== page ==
What is Beta and what does it mean for investors?
Article last updated: October 27, 2022
Beta is one of the risk measurements for a stock or portfolio. It is originally used in the Capital Asset Pricing Model (CAPM) to calculate expected returns of an investment. In this article, we will first dive into the CAPM, Beta, its implication to investors and lastly its limitations.
Capital Asset Pricing Model (CAPM)
CAPM is a model intended to estimate the expected return of an investment by assuming a linear relationship between the risks and the returns. This means if the asset’s risk is higher, the return that an investor should expect will be higher too. The CAPM formula states that:
Expected Return = Risk-free Rate + Risk Premium
The formula states that, by investing in a risky asset, the expected return will be equal to the return of the risk-free asset plus the premium the investor should receive from bearing more risk over risk-free asset. Risk-free rate is the rate of return on the risk-free asset which is theoretically assumed to be a short-term government bond. Risk premium is an extra expected rate of return by bearing more risk. Therefore, the risk premium should behave in a way that this risk premium should be low in a low risk asset and should be high in a high risk asset. Beta is playing a critical role in calculating such a premium.
As stated above, the key of the CAPM is Risk Premium.
Expected Return = Risk-free Rate + Risk Premium
Expected Return = Risk-free Rate + [Beta x Market Risk Premium]
Expected Return = Risk-free Rate + [Beta x (Market Return - Risk-free Rate)]
As shown in the formula above, risk premium in any given investment is calculated as relative to market risk premium. Market risk premium is an additional return the investor should expect by investing in the market. This means if one stock is two times riskier than the market, the risk premium should be two times the market risk premium too. To quantify the risk of an investment, CAPM uses volatility of the asset’s return as a measurement of risk. This means the more volatile the asset’s return is, the riskier the asset. The value that shows how risky the investment is relative to the market is “Beta”.
In the example above, we have simplified the number to make it more understandable. While beta of a stock or portfolio can take any value from very negative number to super high positive value, we can look at three cases for interpretation
1) Beta > 1:
Stock with beta > 1 means that when the benchmark is up, it tends to move up even more. For example, Stock B with beta = 2.0 means that if the benchmark is up x% in a period, it on average will go up 2 times as much. Good examples of this type of stocks are high-growth stocks.
2) Beta < 1
On the other hand, stock with beta < 1 means that when the market is up, it tends to move up as well but not as much. For example, Stock C with beta = 0.5, means that if the benchmark is up x% on a day, it on average will only go up 0.5 times as much. An example of low beta stocks are utility stocks.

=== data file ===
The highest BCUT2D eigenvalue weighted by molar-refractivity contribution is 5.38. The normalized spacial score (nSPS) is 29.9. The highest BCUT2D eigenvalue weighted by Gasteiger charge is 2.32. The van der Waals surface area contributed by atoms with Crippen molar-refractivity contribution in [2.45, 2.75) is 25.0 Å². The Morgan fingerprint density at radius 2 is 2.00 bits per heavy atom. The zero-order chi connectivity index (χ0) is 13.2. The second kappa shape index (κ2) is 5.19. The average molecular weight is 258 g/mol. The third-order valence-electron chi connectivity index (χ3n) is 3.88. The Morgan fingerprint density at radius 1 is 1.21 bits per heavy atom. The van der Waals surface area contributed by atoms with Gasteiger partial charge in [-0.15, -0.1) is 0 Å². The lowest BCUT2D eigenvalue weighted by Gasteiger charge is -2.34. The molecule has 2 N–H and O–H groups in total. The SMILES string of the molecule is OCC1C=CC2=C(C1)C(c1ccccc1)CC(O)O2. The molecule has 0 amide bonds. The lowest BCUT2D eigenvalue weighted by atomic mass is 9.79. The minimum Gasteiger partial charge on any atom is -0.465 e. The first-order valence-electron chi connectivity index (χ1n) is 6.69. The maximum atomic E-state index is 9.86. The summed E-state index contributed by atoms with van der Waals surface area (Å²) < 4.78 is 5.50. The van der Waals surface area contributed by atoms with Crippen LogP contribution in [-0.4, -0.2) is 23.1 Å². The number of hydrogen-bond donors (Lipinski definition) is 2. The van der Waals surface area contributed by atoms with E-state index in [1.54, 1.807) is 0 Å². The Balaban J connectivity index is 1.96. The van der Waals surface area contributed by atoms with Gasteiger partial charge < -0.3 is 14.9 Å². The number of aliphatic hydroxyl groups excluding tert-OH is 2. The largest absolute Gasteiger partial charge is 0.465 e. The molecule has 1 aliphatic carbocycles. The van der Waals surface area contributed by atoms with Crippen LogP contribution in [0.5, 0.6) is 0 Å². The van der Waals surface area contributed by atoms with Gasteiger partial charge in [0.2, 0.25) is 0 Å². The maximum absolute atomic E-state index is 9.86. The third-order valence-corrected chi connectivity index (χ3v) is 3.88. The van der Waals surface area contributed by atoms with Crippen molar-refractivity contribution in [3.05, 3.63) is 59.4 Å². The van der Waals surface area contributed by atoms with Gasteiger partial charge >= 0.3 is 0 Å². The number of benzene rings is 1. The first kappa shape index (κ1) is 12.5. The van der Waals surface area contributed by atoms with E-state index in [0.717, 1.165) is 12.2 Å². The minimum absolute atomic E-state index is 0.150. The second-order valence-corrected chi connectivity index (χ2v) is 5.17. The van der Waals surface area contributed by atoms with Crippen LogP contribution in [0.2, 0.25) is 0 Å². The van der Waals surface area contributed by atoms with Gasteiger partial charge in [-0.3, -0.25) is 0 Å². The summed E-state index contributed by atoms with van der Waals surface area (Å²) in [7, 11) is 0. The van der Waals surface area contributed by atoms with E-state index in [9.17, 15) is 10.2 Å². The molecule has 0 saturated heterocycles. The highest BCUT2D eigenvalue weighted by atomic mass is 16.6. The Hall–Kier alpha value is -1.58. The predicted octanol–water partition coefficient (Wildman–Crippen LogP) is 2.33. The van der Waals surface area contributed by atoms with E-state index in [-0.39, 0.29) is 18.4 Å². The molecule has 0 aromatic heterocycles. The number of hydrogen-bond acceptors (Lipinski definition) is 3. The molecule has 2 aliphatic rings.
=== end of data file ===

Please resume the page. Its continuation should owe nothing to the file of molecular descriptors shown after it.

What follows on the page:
3) Beta < 0
Negative beta, by definition, refers to a scenario when the stock, portfolio, or investment strategy tends to move in an opposite direction with the benchmark as shown in the table as Stock D.
So how is beta calculated exactly? The mathematical formula for computing beta is as follows
Where R_s = return of an asset or portfolio, R_m = return of a benchmark or market, Covariance is a statistical measurement that captures how much two data tends to move in the same direction.
In practice, these values are usually estimated from historical data by running a regression on the actual data of benchmark return vs stock return as shown in (1). As a result, they can vary from time to time as the relation between the return of stock and market can change and fluctuate as well.
Although beta has been in the financial world for a long time. There are downsides on the method in measuring risks.
Firstly, as Beta is estimated from historical data, it might not hold true for predicting the future, so one should bear in mind such limitations when inferring risk from it or trying to forecast future expected return using Beta. For example, a company might change its strategy to use more debt in financing their operation. This action might make its stock return more volatile in the future. By using historical data to estimate Beta, it might misrepresent the risk in this case.
Secondly, Beta infers return volatility as risk which might not represent the ideal definition of risk for investors (risk of permanently losing the capital). The limitation of volatility as risk can be shown in the sample below.
As shown, Stock E has outperformed the market for all periods and has never yielded any negative return in any period. Yet it has a beta of 1.78. Is Stock E riskier than the market? I think Beta alone might not be able to answer the question.
In the end, Beta is just a measurement of an investment’s return sensitivity relative to its benchmark’s. Although it is not the best measurement of an investment risk since the historical risk might not infer the future and the return volatility might not imply the real investment risk, it can help characterize the asset or the investment portfolio.
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